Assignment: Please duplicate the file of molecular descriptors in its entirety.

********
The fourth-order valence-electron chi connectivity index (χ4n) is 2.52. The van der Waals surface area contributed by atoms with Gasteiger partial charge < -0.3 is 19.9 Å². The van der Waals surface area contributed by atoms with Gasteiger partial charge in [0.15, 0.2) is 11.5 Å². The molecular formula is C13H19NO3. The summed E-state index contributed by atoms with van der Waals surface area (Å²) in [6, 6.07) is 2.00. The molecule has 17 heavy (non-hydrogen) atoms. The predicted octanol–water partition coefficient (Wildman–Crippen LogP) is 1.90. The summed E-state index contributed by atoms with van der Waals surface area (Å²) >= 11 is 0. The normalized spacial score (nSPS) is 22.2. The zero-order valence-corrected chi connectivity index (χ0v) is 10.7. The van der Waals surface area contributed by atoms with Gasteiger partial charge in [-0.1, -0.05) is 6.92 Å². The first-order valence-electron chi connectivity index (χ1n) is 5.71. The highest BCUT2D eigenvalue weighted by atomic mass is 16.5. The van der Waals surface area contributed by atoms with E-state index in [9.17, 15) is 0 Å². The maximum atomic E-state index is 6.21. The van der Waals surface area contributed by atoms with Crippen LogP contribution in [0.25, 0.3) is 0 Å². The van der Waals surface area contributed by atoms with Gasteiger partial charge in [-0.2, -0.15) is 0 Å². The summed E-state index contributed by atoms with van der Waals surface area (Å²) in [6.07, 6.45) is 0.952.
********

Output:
The fourth-order valence-electron chi connectivity index (χ4n) is 2.52. The van der Waals surface area contributed by atoms with Gasteiger partial charge < -0.3 is 19.9 Å². The van der Waals surface area contributed by atoms with Gasteiger partial charge in [0.15, 0.2) is 11.5 Å². The molecular formula is C13H19NO3. The summed E-state index contributed by atoms with van der Waals surface area (Å²) in [6, 6.07) is 2.00. The molecule has 17 heavy (non-hydrogen) atoms. The predicted octanol–water partition coefficient (Wildman–Crippen LogP) is 1.90. The summed E-state index contributed by atoms with van der Waals surface area (Å²) >= 11 is 0. The normalized spacial score (nSPS) is 22.2. The zero-order valence-corrected chi connectivity index (χ0v) is 10.7. The van der Waals surface area contributed by atoms with Gasteiger partial charge in [-0.1, -0.05) is 6.92 Å². The first-order valence-electron chi connectivity index (χ1n) is 5.71. The highest BCUT2D eigenvalue weighted by atomic mass is 16.5. The van der Waals surface area contributed by atoms with E-state index in [9.17, 15) is 0 Å². The maximum atomic E-state index is 6.21. The van der Waals surface area contributed by atoms with Crippen LogP contribution in [0.25, 0.3) is 0 Å². The van der Waals surface area contributed by atoms with Gasteiger partial charge in [-0.2, -0.15) is 0 Å². The summed E-state index contributed by atoms with van der Waals surface area (Å²) in [6.07, 6.45) is 0.952.